By Walter Isaacson, President & CEO, The Aspen Institute
In an increasingly competitive world, what are the long-term implications of an entire generation being less educated than their predecessors? For the first time in our nation’s history, 25 – 34 year-olds have fewer college degrees than 55 – 64 years-olds. Despite spending more money per child than nearly every other developed country, U.S. students are falling farther behind their international peers. American students recently scored 25th in math and 21st in science (out of 30 OECD countries) on international assessments. Additionally, more than 1.2 million students annually drop out of school and just half of all African-American and Hispanic students graduate from high school in four years.
Though the consequences of poor educational performance may seem remote to many, with little recognizable impact on their daily lives, our national health and prosperity depends on a skilled workforce, vigorous civic institutions and engaged citizens. We believe it is time for a broader mobilization of local, state and national leaders to raise public awareness of the educational challenges we face and how failure to meet them will likely affect our standard of living in the future. We must take seriously our shared responsibility to ensure that all students – regardless of race, income level or zip code – have access to an excellent education.
The Aspen Institute will convene national leaders for a series of frank conversations about the state of American education to underscore the implications of poor to mediocre performance on other areas of our national life cited by voters as most important including: the economy, jobs, security and healthcare. Our National Education Summit will also highlight the importance of working across party lines, and with all sectors of our society, to develop a superior educational system that serves all children well and prepares them for lives of opportunity and productive citizenship.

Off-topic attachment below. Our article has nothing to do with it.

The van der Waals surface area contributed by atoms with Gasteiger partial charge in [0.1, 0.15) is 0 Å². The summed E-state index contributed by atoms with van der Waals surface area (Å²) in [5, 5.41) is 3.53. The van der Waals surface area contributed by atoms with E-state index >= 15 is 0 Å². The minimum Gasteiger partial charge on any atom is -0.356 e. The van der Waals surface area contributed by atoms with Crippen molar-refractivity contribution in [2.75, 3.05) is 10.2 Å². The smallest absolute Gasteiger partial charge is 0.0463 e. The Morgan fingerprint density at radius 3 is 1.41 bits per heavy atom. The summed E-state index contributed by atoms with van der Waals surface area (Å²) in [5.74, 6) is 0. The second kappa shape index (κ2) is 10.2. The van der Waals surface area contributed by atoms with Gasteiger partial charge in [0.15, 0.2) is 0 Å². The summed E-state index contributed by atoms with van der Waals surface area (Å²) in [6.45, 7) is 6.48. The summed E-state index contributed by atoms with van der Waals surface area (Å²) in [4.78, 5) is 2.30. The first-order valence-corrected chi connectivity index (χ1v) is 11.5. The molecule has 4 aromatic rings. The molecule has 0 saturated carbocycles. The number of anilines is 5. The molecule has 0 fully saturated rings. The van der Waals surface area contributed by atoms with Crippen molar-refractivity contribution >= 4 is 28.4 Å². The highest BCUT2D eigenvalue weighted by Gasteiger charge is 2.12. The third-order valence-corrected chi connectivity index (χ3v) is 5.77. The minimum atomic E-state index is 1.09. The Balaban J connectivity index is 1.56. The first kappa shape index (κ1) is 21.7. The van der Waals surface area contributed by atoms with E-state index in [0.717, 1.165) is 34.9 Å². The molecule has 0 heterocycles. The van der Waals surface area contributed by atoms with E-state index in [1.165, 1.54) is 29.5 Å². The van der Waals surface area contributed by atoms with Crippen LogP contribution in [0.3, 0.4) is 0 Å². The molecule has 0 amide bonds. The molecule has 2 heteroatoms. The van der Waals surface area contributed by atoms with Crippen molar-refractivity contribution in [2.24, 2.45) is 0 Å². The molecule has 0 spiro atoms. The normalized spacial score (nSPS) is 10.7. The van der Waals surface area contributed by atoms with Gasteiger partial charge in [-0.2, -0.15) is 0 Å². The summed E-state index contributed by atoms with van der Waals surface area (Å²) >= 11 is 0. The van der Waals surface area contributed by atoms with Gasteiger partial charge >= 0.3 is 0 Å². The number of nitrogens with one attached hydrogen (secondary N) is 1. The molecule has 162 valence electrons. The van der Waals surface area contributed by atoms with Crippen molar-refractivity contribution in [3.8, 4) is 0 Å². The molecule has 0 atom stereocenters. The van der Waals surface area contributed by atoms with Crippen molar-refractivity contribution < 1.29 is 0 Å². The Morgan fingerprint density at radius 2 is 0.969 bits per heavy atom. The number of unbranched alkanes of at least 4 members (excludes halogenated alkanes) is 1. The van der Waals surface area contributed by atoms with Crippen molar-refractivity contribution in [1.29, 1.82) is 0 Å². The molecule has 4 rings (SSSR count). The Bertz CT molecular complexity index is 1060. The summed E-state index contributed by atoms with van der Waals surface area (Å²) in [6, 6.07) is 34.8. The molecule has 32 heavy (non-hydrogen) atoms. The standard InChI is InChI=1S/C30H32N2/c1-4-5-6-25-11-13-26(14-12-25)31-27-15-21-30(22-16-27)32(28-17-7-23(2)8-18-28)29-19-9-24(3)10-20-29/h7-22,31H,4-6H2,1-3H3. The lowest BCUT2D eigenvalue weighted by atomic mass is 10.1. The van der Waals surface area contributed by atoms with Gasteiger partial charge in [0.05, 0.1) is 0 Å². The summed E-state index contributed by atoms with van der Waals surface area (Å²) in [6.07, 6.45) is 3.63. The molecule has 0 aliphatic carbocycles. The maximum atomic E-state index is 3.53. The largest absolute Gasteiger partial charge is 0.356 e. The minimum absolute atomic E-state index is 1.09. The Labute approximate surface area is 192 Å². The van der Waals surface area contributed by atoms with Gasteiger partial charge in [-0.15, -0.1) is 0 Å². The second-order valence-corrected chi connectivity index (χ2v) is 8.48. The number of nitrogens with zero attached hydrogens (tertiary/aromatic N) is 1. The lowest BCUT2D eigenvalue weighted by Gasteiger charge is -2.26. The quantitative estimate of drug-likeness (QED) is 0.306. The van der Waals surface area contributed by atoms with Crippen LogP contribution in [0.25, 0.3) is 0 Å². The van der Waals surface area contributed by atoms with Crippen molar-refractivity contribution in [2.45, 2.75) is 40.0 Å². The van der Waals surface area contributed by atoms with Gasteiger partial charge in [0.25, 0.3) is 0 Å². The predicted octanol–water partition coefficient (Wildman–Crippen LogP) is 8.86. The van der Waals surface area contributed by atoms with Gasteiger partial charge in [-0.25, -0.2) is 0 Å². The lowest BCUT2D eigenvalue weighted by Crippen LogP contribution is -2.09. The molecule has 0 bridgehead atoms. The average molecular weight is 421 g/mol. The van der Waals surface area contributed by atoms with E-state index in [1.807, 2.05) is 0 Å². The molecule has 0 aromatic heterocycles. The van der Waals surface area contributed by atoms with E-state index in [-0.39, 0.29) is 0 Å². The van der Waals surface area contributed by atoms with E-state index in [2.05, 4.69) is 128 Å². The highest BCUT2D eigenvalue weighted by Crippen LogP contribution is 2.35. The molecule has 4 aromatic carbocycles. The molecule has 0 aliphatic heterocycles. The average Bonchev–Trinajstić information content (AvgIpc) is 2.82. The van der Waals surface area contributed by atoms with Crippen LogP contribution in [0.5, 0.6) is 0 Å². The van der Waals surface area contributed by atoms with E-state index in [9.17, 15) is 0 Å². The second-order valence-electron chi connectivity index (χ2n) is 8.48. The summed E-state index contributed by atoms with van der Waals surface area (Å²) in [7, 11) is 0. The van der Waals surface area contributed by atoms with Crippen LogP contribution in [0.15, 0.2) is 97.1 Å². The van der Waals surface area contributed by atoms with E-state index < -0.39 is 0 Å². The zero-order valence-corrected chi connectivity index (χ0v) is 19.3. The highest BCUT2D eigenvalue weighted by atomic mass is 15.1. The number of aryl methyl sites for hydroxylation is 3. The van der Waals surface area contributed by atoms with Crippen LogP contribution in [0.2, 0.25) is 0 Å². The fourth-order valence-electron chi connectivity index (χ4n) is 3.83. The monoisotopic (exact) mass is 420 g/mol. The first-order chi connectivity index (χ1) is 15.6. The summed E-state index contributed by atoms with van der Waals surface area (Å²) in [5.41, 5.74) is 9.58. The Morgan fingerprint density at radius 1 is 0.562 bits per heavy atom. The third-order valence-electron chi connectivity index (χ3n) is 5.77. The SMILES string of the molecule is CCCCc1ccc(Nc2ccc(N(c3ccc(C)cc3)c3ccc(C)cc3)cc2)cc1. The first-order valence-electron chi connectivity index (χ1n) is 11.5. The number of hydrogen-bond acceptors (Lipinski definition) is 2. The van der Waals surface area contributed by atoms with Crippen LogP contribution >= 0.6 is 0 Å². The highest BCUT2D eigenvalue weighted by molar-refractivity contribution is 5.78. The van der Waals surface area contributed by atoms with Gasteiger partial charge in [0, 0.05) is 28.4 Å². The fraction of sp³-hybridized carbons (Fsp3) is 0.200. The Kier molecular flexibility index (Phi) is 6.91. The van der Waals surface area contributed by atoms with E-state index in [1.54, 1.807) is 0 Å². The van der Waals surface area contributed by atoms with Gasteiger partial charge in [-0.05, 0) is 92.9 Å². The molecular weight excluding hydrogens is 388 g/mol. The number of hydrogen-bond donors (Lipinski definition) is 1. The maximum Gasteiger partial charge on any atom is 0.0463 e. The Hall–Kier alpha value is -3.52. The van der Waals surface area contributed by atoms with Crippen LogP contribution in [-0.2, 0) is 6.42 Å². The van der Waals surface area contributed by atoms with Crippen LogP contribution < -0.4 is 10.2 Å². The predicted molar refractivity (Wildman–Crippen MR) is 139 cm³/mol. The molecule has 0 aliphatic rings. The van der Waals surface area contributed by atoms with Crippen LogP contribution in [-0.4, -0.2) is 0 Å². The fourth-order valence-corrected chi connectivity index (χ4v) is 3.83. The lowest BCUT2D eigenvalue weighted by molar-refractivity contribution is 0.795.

Throughout the day, Summit participants will be challenged to work together to mobilize the growing national consensus important principles of effective education reform. These principles are:
High expectations and challenging standards for all students. The standards-based reform movement started nearly twenty years ago, and states and school districts have worked hard over the past several years to set standards and raise expectations for all students. However, there is considerable evidence that standards are not high enough. In many states, for example, the number of students at the proficient level on state tests is far higher than those who are proficient on the National Assessment of Educational Progress, suggesting that states are not expecting enough from their students. And there is in many cases a mismatch between what students are expected to know and be able to do to graduate from high school and the expectations for college and the workplace. Only by setting challenging, meaningful standards in core academic subjects can we ensure that all will be fully prepared for life after high school.
Measure progress annually and report results in an understandable way. States have expanded their testing programs in recent years and now all states test all students in grades three through eight, and once in high school, in reading and mathematics. Few states, however, have the capability of measuring student progress from year to year. And reports of test results are often overwhelming and incomprehensible for parents and the public. By developing better measures of student progress and reporting, states can ensure that parents, teachers, and the public have the information they need to improve student learning.